rebellion incidents and the “sinister atmosphere” of the sightings, we also realise that the
intensity of the “sinister atmosphere” increases, after each rebellion incident. For example,
shortly after receiving Miles’ school expel letter, the Governess had a brief encounter with
Quint. Much later when Flora escaped, the Governess had a much clearer account on her
sighting of Miss Jessel across the lake. As the Governess sees the children as her own
“innocence”, their rebellion just reminds her of how her own innocence is actually tainted
and corrupted. The constant reminder of her corruptness brings about two effects on the
Governess- firstly, it keeps bringing to her the fear of being a social taboo, which previously
established, is very challenging against her emotional weak mind. Hence, we can imagine
that the Governess is increasingly descending into madness each time she is reminded of her
tainted self. Secondly, this leads to her stronger attempt to repress her ID, as she chooses to
live in denial of her true self. This, coupled with her increasing madness, it explains the
increasing “sinister” hallucination of the supernatural as the story continues. Which hence
also leads to her “hysterical” behaviour over protecting the children, or rather, her
The story ends off with the events with Miles finally shedding some light about the truth of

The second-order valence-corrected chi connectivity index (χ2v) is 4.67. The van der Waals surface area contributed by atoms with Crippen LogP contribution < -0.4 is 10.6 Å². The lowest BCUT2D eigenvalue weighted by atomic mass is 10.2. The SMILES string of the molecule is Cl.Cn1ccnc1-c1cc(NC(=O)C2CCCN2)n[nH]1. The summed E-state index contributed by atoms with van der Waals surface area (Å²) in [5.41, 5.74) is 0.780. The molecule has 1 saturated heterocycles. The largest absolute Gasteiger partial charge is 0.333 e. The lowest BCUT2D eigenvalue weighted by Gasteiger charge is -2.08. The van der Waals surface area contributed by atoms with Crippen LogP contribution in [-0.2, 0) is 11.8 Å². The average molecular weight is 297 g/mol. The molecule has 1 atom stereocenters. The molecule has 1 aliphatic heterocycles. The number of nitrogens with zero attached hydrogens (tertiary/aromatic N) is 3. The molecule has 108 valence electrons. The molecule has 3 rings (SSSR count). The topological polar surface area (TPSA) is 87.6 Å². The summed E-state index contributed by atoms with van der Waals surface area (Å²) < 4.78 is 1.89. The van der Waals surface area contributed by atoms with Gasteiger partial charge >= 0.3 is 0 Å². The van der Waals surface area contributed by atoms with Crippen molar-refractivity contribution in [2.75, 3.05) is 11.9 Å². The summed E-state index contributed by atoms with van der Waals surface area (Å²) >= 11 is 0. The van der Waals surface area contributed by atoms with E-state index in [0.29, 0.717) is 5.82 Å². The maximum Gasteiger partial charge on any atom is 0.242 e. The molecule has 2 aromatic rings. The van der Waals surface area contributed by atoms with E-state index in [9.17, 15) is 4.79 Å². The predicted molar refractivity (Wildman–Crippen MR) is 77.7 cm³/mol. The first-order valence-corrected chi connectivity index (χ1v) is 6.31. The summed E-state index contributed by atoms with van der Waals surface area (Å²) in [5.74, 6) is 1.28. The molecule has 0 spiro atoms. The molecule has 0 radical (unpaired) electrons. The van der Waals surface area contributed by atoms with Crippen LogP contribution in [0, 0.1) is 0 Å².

him being expelled from school. This also explains the sighting of Quint, as Miles talks about
his, possibly, most rebellion act yet. Most importantly, this is a significant event, as drawn
parallel, it is as though she finally is going to break out of denial and face facts about the
false, painted image of her “innocence”. By this stage, we can also conclude that there have
been many rebellion incidents of the children that have increased the severity of her madness.
Hence, this explain her suffocating Miles and describes his death as a “dispossession”
(James, 2011).
James, H., & Bromwich, D. (2011). The turn of the screw. London: Penguin Books.
Freud, S. (1913). The Interpretation of Dreams.
Boundless Psychology. Boundless, 17 Aug. 2016. Retrieved 22 Oct. 2016
from https://www.boundless.com/psychology/textbooks/boundless-psychologytextbook/personality-16/psychodynamic-perspectives-on-personality-77/freudianpsychoanalytic-theory-of-personality-304-12839/